Matthew Hoggard was a key member of the England team that won back the Ashes in the epic 2005 series. He was a Wisden Cricketer of the Year the following spring.
Of England’s fast-bowling quartet in the Ashes series, Andrew Flintoff was the Herculean all-rounder who became a nation’s favourite; Simon Jones cut a dash with his mastery of reverse swing (the summer’s most sought-after style accessory); and Steve Harmison, however patchy his form, had the automatic appeal of an out-and-out fast bowler.
Hoggard? He was the other one. The one with the lank fair hair that, allied to a broad-beamed, stomping gait, encouraged so much farming imagery it would have been no surprise had he stopped midway through his run to close a gate or chase a sheep. The one with a mildly deranged sense of humour that proved solid Yorkshire virtues do not have to come hand in hand with dourness. The one, more to the point, whose captain, Michael Vaughan, a county teammate aware of his strengths and his weaknesses, used only sporadically for more than half the Ashes series.
But if Matthew James Hoggard, born in Leeds on New Year’s Eve, 1976, was “the other one”, what an other one! On the last day of the Ashes series, Simon Hughes, in the Daily Telegraph, uncovered a remarkable statistic. In 2005, Hoggard had unobtrusively assembled the best strike-rate among the year’s main Test wicket-takers, with a wicket every 38 balls. This faded a little during the autumn in Pakistan, as much else did for England – but only to 42, far better than any of the world’s gaudier fast bowlers.
Hoggard’s greatest success of the year came early, when he bowled England to a gloriously improbable victory at Johannesburg by taking the first six wickets, and seven in all. For a while, it seemed as if he might take all 10. Yet this was the bowler, a few months later, who many outside the England “bubble” feared might not last the Ashes summer. He was their leading wicket-taker in the two Tests against Bangladesh, but he is a man with a sound perspective on life and pronounced that he had “bowled like a trollop”. He was not in England’s one-day side and his county figures were unexceptional.
There was talk that Australia intended to target him. If it didn’t swing, they planned literally to drive him to distraction. When he disappeared for 65 runs in four overs in a Twenty20 tie against Lancashire at Headingley, a month before the first Test, the omens did not seem promising. Only by the end of the summer did Hoggard’s assessment of that performance seem fitting. “Daft cricket,” he said. “They slog your good balls and get out to your bad ones.”
That Hoggard was deemed so vulnerable owes everything to the vagaries of swing bowling. It can be a mocking, unpredictable gift, sometimes refusing to appear, on other occasions appearing so lavishly that it can lead to wild inaccuracies. He had naturally swung the ball as a junior at Pudsey Congs, where he learned good attitudes from the former Yorkshire captain, Phil Carrick. But as late as 2001 – the year after he had made his Test debut against West Indies at Lord’s – Yorkshire’s array of fast bowlers still left him insecure enough to toy with joining Worcestershire.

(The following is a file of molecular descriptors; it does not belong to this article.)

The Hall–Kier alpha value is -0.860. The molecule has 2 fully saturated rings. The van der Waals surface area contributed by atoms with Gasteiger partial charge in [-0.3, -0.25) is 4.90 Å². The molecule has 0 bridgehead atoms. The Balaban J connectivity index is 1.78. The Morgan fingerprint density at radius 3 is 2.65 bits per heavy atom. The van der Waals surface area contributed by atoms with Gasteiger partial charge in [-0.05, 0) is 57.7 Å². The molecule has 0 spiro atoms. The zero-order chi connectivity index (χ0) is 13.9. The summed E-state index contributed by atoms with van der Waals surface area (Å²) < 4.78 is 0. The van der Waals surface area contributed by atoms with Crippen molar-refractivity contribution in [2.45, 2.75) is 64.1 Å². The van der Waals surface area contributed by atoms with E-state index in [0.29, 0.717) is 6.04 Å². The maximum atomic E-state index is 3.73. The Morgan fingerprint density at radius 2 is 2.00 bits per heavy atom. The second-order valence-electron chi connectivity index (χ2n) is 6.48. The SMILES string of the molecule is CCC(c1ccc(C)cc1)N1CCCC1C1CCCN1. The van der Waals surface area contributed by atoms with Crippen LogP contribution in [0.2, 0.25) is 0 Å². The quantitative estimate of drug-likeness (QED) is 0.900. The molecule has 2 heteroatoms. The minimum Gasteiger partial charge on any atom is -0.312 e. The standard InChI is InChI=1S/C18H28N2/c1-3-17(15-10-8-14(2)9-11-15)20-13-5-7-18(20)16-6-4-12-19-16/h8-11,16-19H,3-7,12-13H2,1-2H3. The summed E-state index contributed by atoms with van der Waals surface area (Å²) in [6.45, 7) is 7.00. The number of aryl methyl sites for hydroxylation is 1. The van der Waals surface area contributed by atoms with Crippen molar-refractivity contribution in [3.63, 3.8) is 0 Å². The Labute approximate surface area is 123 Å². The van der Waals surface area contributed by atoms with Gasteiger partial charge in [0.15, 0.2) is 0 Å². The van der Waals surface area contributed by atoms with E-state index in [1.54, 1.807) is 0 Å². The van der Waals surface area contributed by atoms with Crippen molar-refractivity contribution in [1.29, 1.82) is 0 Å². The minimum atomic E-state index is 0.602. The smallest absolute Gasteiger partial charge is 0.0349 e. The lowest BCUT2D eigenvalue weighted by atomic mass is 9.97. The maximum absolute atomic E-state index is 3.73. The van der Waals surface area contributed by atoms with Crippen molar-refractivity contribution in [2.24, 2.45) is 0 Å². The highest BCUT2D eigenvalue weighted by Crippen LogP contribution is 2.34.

For the first three Ashes Tests in 2005, he bowled only 56 overs and, recognising that his loosener had brought a wicket on three occasions, suggested ruefully that Vaughan might soon start bowling him in one-ball spells. He seemed fated to be remembered largely for the remark on the eve of the series that Australia’s attack was getting on a bit, a playful suggestion predictably misinterpreted by the more po-faced representatives of the media. But Trent Bridge, the fourth venue, favoured his traditional outswing, rather than fashionable reverse swing. (Hoggard can reverse the ball modestly at times but, as they say in his neck of the woods, “tha’s only sum as catch on”.)
If he was under pressure in Nottingham, he shrugged it off, grateful that this time he would at least have the chance to bed in. Eleven overs with the new ball brought 3-28 – Hayden, Martyn and Langer. And two more second-innings wickets included an inswinger for an lbw decision against Adam Gilchrist – a collector’s item, that one, as Gilchrist had never before been dismissed lbw in a Test by a fast bowler.
But it was his match-winning eighth-wicket partnership of 13 with Ashley Giles on the fourth afternoon that will remain etched on the memory. Hoggy shambled out as if it was an Evening Cup tie at Farsley, but he had long taken pride in a stubborn defence, and the very occasional stroke of genius. The 90mph-plus full toss from Brett Lee that he somehow drove through extra cover he later deemed the greatest shot he had ever played with his eyes closed.
After a tense Sunday morning at The Oval, with Australia threatening to square the series and retain the Ashes, he again answered England’s call, taking four wickets for four runs as England obtained the unlikeliest of first-innings leads.
It was as satisfying for him as striding across Ilkley Moor with his dogs. And that can never be suggested lightly: this was a man who, on an England tour of India, once claimed to have kept himself sane in uncomfortable Ahmedabad by taking an imaginary dog for an imaginary walk. In 2005, when it mattered most, he did everything for real.
Matthew Hoggard’s Test career continued until 2008. He took 248 wickets at 30.50.